(Another link, although the data is old, since it's from 2008:
>117 Lyndatrue: Down with evil!! My dog keeps them out of my yard for the most part, but not off my roof, out of my trees, or out of my front yard.
I spent a good part of yesterday in and around the house, and there was nary a sign of the squirrel. (Knock on rotted wood!) Since he had to find other accommodations for several nights, I'm guessing his attention was distracted to making the new quarters comfortable. Hope, hope, hope.
The evening was so fine yesterday, I trimmed my young apple tree. I've never done pruning per se before, so I was just going on the theory of opening up the interior, removing congested and crossing branches.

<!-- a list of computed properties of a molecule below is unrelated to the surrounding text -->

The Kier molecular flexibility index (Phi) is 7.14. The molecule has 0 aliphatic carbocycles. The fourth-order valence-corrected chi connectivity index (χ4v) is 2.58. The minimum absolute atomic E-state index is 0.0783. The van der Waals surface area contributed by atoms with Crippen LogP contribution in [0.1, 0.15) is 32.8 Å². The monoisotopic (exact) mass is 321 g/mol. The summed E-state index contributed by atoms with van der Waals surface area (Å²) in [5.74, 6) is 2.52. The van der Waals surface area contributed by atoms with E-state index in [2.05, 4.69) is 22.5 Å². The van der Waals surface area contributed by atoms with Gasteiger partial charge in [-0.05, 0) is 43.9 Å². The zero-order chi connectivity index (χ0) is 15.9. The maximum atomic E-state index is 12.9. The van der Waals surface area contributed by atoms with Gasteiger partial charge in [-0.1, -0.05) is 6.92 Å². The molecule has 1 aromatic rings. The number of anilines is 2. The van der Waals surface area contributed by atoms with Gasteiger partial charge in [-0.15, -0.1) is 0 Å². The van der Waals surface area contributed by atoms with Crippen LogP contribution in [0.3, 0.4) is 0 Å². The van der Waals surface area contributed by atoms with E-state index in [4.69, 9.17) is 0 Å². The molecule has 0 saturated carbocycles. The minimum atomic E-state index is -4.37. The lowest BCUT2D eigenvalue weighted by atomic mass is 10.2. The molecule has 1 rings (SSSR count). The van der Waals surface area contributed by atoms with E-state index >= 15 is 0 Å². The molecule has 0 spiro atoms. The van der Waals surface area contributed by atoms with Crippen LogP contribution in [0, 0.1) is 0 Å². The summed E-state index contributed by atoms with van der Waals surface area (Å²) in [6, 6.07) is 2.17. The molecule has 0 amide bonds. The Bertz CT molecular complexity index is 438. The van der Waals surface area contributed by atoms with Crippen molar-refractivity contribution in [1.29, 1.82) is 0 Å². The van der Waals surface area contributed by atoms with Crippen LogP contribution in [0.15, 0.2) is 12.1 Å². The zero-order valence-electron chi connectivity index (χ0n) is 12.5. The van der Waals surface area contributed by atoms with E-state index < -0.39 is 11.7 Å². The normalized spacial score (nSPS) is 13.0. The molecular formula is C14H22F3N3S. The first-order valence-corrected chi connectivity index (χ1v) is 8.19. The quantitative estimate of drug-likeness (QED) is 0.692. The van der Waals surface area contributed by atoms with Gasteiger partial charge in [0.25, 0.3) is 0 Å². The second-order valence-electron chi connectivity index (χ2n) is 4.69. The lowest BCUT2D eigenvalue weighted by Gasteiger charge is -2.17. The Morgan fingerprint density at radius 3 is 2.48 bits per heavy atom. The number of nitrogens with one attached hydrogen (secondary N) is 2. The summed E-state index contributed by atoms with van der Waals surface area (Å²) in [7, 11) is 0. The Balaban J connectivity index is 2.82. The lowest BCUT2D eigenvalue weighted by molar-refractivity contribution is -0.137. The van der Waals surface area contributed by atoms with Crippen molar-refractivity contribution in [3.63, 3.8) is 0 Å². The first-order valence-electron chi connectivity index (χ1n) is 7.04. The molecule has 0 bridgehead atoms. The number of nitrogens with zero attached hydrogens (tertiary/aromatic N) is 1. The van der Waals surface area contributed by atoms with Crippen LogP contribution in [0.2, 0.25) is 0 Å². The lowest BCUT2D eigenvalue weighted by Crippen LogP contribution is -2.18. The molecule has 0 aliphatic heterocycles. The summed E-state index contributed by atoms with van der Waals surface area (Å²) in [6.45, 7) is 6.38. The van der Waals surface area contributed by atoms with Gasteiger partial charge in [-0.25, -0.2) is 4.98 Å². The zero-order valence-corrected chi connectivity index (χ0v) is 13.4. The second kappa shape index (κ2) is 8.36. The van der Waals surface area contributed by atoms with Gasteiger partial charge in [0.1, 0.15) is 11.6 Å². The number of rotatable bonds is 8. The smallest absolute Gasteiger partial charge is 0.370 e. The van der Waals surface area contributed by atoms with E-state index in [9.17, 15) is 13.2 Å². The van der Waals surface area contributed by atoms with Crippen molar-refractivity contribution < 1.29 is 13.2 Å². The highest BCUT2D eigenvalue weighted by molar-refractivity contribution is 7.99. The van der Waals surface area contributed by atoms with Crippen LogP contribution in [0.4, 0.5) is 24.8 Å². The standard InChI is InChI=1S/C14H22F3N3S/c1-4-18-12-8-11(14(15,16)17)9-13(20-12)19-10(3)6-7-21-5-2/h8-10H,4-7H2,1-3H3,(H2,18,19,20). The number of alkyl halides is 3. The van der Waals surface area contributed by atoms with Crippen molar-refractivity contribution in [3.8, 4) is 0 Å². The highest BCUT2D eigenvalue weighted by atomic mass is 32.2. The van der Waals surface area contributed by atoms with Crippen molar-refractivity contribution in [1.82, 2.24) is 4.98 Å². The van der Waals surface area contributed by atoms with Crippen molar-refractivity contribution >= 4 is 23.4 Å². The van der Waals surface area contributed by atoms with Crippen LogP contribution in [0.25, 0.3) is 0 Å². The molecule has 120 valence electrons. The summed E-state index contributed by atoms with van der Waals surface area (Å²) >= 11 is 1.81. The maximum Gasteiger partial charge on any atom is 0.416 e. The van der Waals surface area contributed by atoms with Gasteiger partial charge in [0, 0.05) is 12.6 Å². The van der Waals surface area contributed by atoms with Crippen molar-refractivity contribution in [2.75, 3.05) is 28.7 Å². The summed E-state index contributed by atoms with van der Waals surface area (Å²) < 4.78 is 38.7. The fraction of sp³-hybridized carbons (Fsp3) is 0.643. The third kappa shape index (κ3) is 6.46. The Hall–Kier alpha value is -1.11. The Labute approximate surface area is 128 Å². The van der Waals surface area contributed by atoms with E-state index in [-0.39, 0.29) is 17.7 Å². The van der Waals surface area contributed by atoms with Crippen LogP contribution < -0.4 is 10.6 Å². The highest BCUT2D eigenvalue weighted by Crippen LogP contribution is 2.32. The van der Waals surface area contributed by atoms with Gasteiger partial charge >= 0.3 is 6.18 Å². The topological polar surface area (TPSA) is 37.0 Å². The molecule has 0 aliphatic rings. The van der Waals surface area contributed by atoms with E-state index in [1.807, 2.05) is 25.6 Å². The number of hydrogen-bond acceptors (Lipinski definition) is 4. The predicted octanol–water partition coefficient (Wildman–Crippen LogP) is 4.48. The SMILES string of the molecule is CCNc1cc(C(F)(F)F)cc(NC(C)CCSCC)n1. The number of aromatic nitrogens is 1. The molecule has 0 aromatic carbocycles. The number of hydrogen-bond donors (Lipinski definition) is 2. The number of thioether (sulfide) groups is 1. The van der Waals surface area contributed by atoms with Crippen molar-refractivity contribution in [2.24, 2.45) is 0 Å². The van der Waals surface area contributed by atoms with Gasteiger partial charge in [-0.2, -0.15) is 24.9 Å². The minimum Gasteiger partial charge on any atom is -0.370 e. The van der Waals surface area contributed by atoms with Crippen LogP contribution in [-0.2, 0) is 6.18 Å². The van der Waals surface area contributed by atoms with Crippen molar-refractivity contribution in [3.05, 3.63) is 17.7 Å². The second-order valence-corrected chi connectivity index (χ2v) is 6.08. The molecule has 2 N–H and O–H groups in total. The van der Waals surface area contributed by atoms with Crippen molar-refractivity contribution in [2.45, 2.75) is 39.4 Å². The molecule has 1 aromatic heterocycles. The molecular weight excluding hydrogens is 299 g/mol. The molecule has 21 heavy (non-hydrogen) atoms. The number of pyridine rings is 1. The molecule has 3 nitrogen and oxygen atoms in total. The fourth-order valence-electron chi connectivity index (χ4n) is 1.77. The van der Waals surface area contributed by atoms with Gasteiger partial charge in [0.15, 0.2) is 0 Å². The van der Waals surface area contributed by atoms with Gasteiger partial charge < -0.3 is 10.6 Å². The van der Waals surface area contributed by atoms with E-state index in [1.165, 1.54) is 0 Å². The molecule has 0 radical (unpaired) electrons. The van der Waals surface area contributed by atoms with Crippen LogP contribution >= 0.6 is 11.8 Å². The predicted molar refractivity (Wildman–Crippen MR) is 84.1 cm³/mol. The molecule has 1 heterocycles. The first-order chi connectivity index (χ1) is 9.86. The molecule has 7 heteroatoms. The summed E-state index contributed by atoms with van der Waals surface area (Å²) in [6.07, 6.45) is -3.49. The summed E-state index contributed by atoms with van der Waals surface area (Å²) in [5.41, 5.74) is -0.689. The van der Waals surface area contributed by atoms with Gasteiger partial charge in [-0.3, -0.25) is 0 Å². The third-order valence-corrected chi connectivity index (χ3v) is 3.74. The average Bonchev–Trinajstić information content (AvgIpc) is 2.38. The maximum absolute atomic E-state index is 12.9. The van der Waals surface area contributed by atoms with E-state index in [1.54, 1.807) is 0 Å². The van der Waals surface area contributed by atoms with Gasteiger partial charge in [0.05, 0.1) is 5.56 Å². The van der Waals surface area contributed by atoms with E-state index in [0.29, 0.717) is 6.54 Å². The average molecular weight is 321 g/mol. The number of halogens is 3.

I have a huge pile of forsythia branches to cut up and compost or trash. I had to cut my huge room-sized bush in half to accomodate an electrician's lift truck. It certainly needed doing anyway, and I took some starts to KY as well as a couple of volunteer holly trees which had found home underneath.
Also dug up peony roots to transplant on the ridgetop. They were too close to my trash barrel area and also being shaded out by another forsythia.
I'm enjoying catching-up with your thread!
When I was a teen, my mother and I lived in an apartment townhouse. We had a red squirrel that found its way through an opening in the attic area. Both of us heard him scratching around above the ceiling, and in the wall. Then he stopped making noise.